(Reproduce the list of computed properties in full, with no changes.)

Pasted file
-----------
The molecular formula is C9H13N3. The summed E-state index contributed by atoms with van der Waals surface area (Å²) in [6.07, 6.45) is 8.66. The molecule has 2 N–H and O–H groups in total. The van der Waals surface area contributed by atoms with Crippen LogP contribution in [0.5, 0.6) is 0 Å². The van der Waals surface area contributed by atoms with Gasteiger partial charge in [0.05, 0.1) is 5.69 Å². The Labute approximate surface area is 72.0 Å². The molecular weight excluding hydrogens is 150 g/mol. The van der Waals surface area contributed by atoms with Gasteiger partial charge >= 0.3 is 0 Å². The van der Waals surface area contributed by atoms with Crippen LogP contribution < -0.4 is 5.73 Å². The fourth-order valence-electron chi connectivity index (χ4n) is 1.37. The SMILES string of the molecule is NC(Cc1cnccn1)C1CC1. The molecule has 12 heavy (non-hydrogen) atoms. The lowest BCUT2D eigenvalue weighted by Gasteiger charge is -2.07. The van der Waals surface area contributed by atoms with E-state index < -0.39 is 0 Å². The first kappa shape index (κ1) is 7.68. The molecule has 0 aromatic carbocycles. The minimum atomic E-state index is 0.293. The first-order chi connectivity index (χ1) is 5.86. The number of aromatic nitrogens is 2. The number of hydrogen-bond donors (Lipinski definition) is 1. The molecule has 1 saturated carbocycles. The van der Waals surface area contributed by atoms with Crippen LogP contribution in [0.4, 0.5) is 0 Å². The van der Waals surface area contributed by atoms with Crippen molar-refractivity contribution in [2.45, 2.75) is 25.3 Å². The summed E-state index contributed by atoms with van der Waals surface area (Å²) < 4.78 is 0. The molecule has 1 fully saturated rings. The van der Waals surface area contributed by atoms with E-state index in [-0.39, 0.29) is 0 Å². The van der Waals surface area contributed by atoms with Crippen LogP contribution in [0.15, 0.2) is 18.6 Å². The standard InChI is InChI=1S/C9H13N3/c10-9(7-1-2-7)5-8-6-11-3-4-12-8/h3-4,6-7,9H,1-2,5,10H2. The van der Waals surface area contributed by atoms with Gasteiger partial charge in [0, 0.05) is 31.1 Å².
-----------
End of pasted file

The molecular formula is C9H13N3. The summed E-state index contributed by atoms with van der Waals surface area (Å²) in [6.07, 6.45) is 8.66. The molecule has 2 N–H and O–H groups in total. The van der Waals surface area contributed by atoms with Crippen LogP contribution in [0.5, 0.6) is 0 Å². The van der Waals surface area contributed by atoms with Gasteiger partial charge in [0.05, 0.1) is 5.69 Å². The Labute approximate surface area is 72.0 Å². The molecular weight excluding hydrogens is 150 g/mol. The van der Waals surface area contributed by atoms with Gasteiger partial charge >= 0.3 is 0 Å². The van der Waals surface area contributed by atoms with Crippen LogP contribution < -0.4 is 5.73 Å². The fourth-order valence-electron chi connectivity index (χ4n) is 1.37. The SMILES string of the molecule is NC(Cc1cnccn1)C1CC1. The molecule has 12 heavy (non-hydrogen) atoms. The lowest BCUT2D eigenvalue weighted by Gasteiger charge is -2.07. The van der Waals surface area contributed by atoms with E-state index < -0.39 is 0 Å². The first kappa shape index (κ1) is 7.68. The molecule has 0 aromatic carbocycles. The minimum atomic E-state index is 0.293. The first-order chi connectivity index (χ1) is 5.86. The number of aromatic nitrogens is 2. The number of hydrogen-bond donors (Lipinski definition) is 1. The molecule has 1 saturated carbocycles. The van der Waals surface area contributed by atoms with Crippen LogP contribution in [0.4, 0.5) is 0 Å². The van der Waals surface area contributed by atoms with Crippen molar-refractivity contribution in [2.45, 2.75) is 25.3 Å². The summed E-state index contributed by atoms with van der Waals surface area (Å²) < 4.78 is 0. The molecule has 1 fully saturated rings. The van der Waals surface area contributed by atoms with E-state index in [-0.39, 0.29) is 0 Å². The van der Waals surface area contributed by atoms with Crippen LogP contribution in [0.15, 0.2) is 18.6 Å². The standard InChI is InChI=1S/C9H13N3/c10-9(7-1-2-7)5-8-6-11-3-4-12-8/h3-4,6-7,9H,1-2,5,10H2. The van der Waals surface area contributed by atoms with Gasteiger partial charge in [0, 0.05) is 31.1 Å².